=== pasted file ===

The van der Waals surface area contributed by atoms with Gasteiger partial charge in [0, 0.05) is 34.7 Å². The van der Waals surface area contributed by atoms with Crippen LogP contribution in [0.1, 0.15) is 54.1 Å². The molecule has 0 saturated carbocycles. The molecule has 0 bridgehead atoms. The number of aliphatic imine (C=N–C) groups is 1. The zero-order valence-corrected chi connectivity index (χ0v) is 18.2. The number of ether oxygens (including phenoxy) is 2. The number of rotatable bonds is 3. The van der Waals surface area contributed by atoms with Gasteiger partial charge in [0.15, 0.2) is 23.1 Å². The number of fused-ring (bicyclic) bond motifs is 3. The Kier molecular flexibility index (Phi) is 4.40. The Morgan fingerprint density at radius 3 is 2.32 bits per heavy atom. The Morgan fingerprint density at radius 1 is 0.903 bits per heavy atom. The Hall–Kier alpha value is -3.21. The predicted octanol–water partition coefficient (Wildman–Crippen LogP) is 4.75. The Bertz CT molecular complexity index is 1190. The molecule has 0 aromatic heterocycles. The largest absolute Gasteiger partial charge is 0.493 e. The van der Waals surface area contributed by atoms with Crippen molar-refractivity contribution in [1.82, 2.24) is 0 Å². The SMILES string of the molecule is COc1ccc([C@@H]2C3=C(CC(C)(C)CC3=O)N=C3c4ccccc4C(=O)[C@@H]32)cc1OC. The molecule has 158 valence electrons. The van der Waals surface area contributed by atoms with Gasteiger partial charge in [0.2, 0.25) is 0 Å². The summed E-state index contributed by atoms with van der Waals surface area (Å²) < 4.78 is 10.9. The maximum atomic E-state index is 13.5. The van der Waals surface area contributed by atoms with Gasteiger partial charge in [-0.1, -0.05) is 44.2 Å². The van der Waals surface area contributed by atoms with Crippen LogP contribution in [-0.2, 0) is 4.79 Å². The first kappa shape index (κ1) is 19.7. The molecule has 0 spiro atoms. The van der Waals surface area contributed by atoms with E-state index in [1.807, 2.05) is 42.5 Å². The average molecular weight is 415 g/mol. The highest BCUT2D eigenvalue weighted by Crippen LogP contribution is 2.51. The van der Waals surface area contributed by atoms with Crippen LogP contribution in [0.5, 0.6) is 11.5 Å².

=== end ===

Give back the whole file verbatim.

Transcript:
The van der Waals surface area contributed by atoms with Gasteiger partial charge in [0, 0.05) is 34.7 Å². The van der Waals surface area contributed by atoms with Crippen LogP contribution in [0.1, 0.15) is 54.1 Å². The molecule has 0 saturated carbocycles. The molecule has 0 bridgehead atoms. The number of aliphatic imine (C=N–C) groups is 1. The zero-order valence-corrected chi connectivity index (χ0v) is 18.2. The number of ether oxygens (including phenoxy) is 2. The number of rotatable bonds is 3. The van der Waals surface area contributed by atoms with Gasteiger partial charge in [0.15, 0.2) is 23.1 Å². The number of fused-ring (bicyclic) bond motifs is 3. The Kier molecular flexibility index (Phi) is 4.40. The Morgan fingerprint density at radius 3 is 2.32 bits per heavy atom. The Morgan fingerprint density at radius 1 is 0.903 bits per heavy atom. The Hall–Kier alpha value is -3.21. The predicted octanol–water partition coefficient (Wildman–Crippen LogP) is 4.75. The Bertz CT molecular complexity index is 1190. The molecule has 0 aromatic heterocycles. The largest absolute Gasteiger partial charge is 0.493 e. The van der Waals surface area contributed by atoms with Crippen molar-refractivity contribution in [1.82, 2.24) is 0 Å². The SMILES string of the molecule is COc1ccc([C@@H]2C3=C(CC(C)(C)CC3=O)N=C3c4ccccc4C(=O)[C@@H]32)cc1OC. The molecule has 158 valence electrons. The van der Waals surface area contributed by atoms with Gasteiger partial charge in [0.2, 0.25) is 0 Å². The summed E-state index contributed by atoms with van der Waals surface area (Å²) < 4.78 is 10.9. The maximum atomic E-state index is 13.5. The van der Waals surface area contributed by atoms with Gasteiger partial charge in [-0.1, -0.05) is 44.2 Å². The van der Waals surface area contributed by atoms with Crippen LogP contribution in [-0.2, 0) is 4.79 Å². The first kappa shape index (κ1) is 19.7. The molecule has 0 spiro atoms. The van der Waals surface area contributed by atoms with E-state index in [1.807, 2.05) is 42.5 Å². The average molecular weight is 415 g/mol. The highest BCUT2D eigenvalue weighted by Crippen LogP contribution is 2.51. The van der Waals surface area contributed by atoms with Crippen LogP contribution in [0.5, 0.6) is 11.5 Å².